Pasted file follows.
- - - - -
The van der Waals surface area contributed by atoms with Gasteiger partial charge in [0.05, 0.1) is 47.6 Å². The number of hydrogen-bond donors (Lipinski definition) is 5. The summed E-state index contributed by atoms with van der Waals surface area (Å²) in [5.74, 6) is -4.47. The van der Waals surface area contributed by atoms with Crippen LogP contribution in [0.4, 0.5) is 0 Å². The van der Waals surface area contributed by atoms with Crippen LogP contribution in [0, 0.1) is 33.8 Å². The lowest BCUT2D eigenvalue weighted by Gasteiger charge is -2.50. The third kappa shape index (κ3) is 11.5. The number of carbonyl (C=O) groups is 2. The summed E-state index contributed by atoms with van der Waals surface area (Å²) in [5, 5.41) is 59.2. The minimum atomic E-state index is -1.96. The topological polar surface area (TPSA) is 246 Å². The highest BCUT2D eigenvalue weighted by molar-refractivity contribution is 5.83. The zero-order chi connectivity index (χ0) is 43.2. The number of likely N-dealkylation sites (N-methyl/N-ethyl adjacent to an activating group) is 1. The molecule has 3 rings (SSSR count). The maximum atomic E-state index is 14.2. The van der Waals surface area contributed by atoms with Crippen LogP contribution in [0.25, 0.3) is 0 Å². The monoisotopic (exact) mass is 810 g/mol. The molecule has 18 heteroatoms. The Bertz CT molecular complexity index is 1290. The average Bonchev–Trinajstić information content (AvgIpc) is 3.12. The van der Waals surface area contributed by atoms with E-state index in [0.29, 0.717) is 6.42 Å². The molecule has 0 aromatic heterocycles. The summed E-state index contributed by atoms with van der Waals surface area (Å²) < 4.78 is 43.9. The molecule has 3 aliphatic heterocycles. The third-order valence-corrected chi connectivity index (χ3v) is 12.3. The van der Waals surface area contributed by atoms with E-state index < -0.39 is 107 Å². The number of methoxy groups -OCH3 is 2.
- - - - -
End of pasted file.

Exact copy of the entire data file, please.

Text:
The van der Waals surface area contributed by atoms with Gasteiger partial charge in [0.05, 0.1) is 47.6 Å². The number of hydrogen-bond donors (Lipinski definition) is 5. The summed E-state index contributed by atoms with van der Waals surface area (Å²) in [5.74, 6) is -4.47. The van der Waals surface area contributed by atoms with Crippen LogP contribution in [0.4, 0.5) is 0 Å². The van der Waals surface area contributed by atoms with Crippen LogP contribution in [0, 0.1) is 33.8 Å². The lowest BCUT2D eigenvalue weighted by Gasteiger charge is -2.50. The third kappa shape index (κ3) is 11.5. The number of carbonyl (C=O) groups is 2. The summed E-state index contributed by atoms with van der Waals surface area (Å²) in [5, 5.41) is 59.2. The minimum atomic E-state index is -1.96. The topological polar surface area (TPSA) is 246 Å². The highest BCUT2D eigenvalue weighted by molar-refractivity contribution is 5.83. The zero-order chi connectivity index (χ0) is 43.2. The number of likely N-dealkylation sites (N-methyl/N-ethyl adjacent to an activating group) is 1. The molecule has 3 rings (SSSR count). The maximum atomic E-state index is 14.2. The van der Waals surface area contributed by atoms with Crippen LogP contribution in [0.25, 0.3) is 0 Å². The monoisotopic (exact) mass is 810 g/mol. The molecule has 18 heteroatoms. The Bertz CT molecular complexity index is 1290. The average Bonchev–Trinajstić information content (AvgIpc) is 3.12. The van der Waals surface area contributed by atoms with E-state index in [0.29, 0.717) is 6.42 Å². The molecule has 0 aromatic heterocycles. The summed E-state index contributed by atoms with van der Waals surface area (Å²) < 4.78 is 43.9. The molecule has 3 aliphatic heterocycles. The third-order valence-corrected chi connectivity index (χ3v) is 12.3. The van der Waals surface area contributed by atoms with E-state index < -0.39 is 107 Å². The number of methoxy groups -OCH3 is 2.